A Fiber Switch is a telecommunication device that receives a message from any device connected to it with the objective of transmitting the message to the specific device for which the message was meant; this facet makes the Fiber Optic Switch a more intelligent device than a hub, which receives a message and then transmits the message to all the other devices connected within its network. The Fiber Ethernet Switch plays an integral part in most modern Ethernet local area networks (LANs). Mid-to-large sized LANs contain a number of linked switches.
Small office/home office (SOHO) applications typically use a single Fiber Switch or an all-purpose converged device, such as a residential gateway to access small office/home broadband services akin to DSL or cable Internet. In most of these cases, the end-user device contains a router and components that interface to the particular physical broadband technology. User devices may also include a telephone interface for VoIP.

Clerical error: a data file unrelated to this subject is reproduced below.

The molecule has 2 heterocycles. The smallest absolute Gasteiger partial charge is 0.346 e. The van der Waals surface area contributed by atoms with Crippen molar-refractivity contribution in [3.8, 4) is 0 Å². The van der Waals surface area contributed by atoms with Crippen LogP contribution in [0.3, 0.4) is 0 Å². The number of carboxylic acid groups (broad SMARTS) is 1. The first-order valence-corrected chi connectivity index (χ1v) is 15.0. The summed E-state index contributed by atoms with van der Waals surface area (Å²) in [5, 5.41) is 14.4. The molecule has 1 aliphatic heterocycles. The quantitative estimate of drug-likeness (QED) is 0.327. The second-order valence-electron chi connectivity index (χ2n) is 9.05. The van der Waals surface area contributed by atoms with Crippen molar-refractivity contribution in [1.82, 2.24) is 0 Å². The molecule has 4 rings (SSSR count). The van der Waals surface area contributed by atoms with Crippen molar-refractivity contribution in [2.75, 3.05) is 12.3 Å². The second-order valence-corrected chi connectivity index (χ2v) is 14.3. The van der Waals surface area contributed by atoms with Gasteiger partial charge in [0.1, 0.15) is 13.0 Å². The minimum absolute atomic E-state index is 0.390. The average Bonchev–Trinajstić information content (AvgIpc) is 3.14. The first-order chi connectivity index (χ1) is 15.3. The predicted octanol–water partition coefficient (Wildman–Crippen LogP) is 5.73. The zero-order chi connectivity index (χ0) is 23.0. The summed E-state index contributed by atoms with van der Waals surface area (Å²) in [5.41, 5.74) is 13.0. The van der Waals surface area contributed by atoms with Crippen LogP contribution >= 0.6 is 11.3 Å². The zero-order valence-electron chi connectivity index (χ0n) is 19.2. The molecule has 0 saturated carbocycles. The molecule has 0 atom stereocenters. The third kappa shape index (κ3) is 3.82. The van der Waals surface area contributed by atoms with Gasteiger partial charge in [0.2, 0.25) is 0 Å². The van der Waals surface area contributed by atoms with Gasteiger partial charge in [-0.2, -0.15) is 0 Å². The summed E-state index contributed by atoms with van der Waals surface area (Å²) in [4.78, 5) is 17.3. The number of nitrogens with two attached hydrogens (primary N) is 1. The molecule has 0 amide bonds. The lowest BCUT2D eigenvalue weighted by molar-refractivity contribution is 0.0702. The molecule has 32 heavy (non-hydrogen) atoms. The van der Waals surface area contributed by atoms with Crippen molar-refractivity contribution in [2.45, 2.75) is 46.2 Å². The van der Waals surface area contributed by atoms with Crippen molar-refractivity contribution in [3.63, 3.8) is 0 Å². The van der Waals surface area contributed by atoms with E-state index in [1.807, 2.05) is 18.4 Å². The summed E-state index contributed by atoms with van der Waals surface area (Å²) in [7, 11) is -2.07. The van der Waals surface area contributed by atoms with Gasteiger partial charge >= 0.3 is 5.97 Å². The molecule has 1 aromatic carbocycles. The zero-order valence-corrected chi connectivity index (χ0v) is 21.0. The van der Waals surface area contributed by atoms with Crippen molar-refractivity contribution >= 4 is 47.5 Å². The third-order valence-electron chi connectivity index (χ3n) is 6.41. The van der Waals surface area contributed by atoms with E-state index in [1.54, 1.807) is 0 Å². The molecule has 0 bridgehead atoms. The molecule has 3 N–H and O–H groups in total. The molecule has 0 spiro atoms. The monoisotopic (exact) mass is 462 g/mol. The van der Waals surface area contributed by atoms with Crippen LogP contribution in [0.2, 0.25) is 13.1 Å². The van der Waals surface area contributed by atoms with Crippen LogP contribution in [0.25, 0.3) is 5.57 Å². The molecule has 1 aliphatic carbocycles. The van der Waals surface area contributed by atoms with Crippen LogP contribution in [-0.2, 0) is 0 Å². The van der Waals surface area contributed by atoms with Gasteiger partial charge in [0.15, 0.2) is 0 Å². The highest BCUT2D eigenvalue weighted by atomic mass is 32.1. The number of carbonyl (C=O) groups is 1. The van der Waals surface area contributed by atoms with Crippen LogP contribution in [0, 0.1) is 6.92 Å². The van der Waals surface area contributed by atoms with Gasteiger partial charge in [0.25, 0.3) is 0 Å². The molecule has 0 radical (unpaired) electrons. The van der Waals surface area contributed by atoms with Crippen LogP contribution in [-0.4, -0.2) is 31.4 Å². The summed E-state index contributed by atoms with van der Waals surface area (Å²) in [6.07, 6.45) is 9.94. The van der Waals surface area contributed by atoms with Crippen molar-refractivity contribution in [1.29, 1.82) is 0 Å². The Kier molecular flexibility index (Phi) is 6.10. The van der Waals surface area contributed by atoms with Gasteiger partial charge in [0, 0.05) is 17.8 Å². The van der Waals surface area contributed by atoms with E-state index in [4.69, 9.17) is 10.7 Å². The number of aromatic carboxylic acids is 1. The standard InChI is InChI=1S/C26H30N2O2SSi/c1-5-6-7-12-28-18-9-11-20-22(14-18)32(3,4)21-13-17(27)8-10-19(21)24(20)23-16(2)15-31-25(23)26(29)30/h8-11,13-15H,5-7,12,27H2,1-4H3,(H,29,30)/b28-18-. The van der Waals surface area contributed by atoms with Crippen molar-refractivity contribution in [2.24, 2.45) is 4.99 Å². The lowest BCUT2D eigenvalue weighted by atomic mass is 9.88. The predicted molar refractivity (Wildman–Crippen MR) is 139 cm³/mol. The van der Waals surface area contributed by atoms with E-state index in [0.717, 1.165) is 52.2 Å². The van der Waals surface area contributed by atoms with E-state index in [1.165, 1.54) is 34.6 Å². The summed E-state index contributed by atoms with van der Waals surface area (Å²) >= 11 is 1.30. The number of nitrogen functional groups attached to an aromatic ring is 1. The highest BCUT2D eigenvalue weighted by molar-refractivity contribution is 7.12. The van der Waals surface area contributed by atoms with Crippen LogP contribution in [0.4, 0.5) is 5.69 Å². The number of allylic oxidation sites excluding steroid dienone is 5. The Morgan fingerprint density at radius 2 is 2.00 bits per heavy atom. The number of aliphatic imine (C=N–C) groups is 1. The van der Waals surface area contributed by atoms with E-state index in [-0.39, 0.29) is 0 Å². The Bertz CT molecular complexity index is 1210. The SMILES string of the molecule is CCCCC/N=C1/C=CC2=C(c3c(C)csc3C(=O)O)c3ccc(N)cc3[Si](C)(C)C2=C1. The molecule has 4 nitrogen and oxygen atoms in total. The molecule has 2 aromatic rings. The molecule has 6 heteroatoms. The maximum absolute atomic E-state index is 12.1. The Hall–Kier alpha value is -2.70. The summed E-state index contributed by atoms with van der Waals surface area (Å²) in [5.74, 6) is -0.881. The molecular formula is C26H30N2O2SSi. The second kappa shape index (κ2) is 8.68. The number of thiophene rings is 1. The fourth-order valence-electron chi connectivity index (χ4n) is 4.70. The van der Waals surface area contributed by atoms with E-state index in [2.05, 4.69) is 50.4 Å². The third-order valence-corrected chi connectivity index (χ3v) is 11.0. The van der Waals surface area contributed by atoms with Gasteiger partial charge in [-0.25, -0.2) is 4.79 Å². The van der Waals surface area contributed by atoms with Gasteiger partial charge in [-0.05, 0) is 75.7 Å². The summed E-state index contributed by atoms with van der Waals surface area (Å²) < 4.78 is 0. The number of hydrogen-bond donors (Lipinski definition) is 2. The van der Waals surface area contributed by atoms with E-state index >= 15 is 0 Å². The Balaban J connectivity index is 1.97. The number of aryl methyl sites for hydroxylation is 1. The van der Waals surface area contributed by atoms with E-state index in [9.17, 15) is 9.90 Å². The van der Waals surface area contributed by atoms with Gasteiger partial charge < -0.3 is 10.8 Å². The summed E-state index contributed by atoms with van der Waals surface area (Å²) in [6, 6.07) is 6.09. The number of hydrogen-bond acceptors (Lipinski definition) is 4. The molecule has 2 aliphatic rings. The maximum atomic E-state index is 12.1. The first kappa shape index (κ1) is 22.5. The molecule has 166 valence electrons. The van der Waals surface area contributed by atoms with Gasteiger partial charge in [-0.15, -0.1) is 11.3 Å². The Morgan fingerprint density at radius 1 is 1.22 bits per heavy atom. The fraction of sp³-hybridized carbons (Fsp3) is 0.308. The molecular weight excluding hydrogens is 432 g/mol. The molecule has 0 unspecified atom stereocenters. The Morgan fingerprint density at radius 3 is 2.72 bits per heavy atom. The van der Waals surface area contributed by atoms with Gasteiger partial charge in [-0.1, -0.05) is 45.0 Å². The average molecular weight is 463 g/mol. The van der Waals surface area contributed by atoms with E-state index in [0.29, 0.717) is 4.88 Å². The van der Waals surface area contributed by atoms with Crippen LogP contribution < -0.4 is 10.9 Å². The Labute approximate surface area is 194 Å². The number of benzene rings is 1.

Our Fiber Switch products are divided into two main categories
L2 Managed Switches
Web Smart Switches
Fiber Ethernet Switch
A Fiber Ethernet Switch operates at the data link layer of the OSI model to create a separate collision domain for each switch port. With 4 computers (e.g., A, B, C, and D) on 4 switch ports, any pair (e.g. A and B) can transfer data back and forth, while the other pair (e.g. C and D) also do so simultaneously, and the two conversations will not interfere with one another. In full duplex mode, these pairs can also overlap (e.g. A transmits to B, simultaneously B to C, and so on). In the case of a repeater hub, they would all share the bandwidth and run in half duplex, resulting in collisions, which would then necessitate retransmissions.
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